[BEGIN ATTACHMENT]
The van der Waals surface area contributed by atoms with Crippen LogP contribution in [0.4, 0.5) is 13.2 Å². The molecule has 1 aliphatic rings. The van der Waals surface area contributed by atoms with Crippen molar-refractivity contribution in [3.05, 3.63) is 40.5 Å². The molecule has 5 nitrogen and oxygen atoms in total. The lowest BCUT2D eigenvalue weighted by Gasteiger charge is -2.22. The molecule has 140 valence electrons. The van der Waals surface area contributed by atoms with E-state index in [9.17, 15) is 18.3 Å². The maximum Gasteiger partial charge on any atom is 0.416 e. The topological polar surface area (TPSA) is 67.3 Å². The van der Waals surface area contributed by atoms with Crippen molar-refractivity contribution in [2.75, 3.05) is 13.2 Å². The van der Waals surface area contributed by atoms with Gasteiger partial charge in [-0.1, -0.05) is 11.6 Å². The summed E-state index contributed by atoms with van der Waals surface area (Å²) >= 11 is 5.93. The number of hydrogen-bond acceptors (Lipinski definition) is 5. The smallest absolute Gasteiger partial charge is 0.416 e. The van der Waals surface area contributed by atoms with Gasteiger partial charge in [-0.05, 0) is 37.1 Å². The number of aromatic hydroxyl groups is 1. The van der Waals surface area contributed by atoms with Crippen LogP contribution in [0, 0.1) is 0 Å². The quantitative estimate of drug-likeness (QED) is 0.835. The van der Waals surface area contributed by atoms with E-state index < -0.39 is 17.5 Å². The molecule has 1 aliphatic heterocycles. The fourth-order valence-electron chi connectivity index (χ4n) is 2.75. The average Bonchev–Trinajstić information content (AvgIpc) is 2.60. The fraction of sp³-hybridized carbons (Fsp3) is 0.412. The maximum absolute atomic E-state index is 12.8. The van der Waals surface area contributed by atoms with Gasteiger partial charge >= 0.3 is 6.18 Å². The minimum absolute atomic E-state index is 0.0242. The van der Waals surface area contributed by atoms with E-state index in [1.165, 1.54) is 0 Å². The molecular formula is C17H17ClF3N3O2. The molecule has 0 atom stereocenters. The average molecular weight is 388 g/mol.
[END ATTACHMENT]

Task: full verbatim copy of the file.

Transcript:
The van der Waals surface area contributed by atoms with Crippen LogP contribution in [0.4, 0.5) is 13.2 Å². The molecule has 1 aliphatic rings. The van der Waals surface area contributed by atoms with Crippen molar-refractivity contribution in [3.05, 3.63) is 40.5 Å². The molecule has 5 nitrogen and oxygen atoms in total. The lowest BCUT2D eigenvalue weighted by Gasteiger charge is -2.22. The molecule has 140 valence electrons. The van der Waals surface area contributed by atoms with E-state index in [9.17, 15) is 18.3 Å². The maximum Gasteiger partial charge on any atom is 0.416 e. The topological polar surface area (TPSA) is 67.3 Å². The van der Waals surface area contributed by atoms with Crippen molar-refractivity contribution in [2.75, 3.05) is 13.2 Å². The van der Waals surface area contributed by atoms with Gasteiger partial charge in [-0.1, -0.05) is 11.6 Å². The summed E-state index contributed by atoms with van der Waals surface area (Å²) >= 11 is 5.93. The number of hydrogen-bond acceptors (Lipinski definition) is 5. The smallest absolute Gasteiger partial charge is 0.416 e. The van der Waals surface area contributed by atoms with Gasteiger partial charge in [-0.05, 0) is 37.1 Å². The number of aromatic hydroxyl groups is 1. The van der Waals surface area contributed by atoms with Crippen LogP contribution in [0, 0.1) is 0 Å². The quantitative estimate of drug-likeness (QED) is 0.835. The van der Waals surface area contributed by atoms with E-state index < -0.39 is 17.5 Å². The molecule has 1 aliphatic heterocycles. The fourth-order valence-electron chi connectivity index (χ4n) is 2.75. The average Bonchev–Trinajstić information content (AvgIpc) is 2.60. The fraction of sp³-hybridized carbons (Fsp3) is 0.412. The maximum absolute atomic E-state index is 12.8. The van der Waals surface area contributed by atoms with Gasteiger partial charge >= 0.3 is 6.18 Å². The minimum absolute atomic E-state index is 0.0242. The van der Waals surface area contributed by atoms with E-state index in [1.165, 1.54) is 0 Å². The molecular formula is C17H17ClF3N3O2. The molecule has 0 atom stereocenters. The average molecular weight is 388 g/mol.